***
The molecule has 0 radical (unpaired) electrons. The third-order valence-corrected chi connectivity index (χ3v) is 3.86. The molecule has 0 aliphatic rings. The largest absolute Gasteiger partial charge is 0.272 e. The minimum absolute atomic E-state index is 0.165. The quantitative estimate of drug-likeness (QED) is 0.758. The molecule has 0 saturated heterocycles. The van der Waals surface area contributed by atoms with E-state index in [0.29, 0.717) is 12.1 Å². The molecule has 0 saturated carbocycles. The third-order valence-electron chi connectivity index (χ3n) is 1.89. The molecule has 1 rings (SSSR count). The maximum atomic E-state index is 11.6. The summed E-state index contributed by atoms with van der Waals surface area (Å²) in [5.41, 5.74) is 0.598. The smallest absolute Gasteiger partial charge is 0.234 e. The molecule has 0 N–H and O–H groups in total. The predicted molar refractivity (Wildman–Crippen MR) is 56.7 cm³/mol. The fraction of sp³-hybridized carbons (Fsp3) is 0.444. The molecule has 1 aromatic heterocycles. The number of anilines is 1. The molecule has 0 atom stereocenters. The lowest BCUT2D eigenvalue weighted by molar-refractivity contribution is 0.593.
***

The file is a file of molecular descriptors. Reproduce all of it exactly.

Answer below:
The molecule has 0 radical (unpaired) electrons. The third-order valence-corrected chi connectivity index (χ3v) is 3.86. The molecule has 0 aliphatic rings. The largest absolute Gasteiger partial charge is 0.272 e. The minimum absolute atomic E-state index is 0.165. The quantitative estimate of drug-likeness (QED) is 0.758. The molecule has 0 saturated heterocycles. The van der Waals surface area contributed by atoms with E-state index in [0.29, 0.717) is 12.1 Å². The molecule has 0 saturated carbocycles. The third-order valence-electron chi connectivity index (χ3n) is 1.89. The molecule has 1 rings (SSSR count). The maximum atomic E-state index is 11.6. The summed E-state index contributed by atoms with van der Waals surface area (Å²) in [5.41, 5.74) is 0.598. The smallest absolute Gasteiger partial charge is 0.234 e. The molecule has 0 N–H and O–H groups in total. The predicted molar refractivity (Wildman–Crippen MR) is 56.7 cm³/mol. The fraction of sp³-hybridized carbons (Fsp3) is 0.444. The molecule has 1 aromatic heterocycles. The number of anilines is 1. The molecule has 0 atom stereocenters. The lowest BCUT2D eigenvalue weighted by molar-refractivity contribution is 0.593.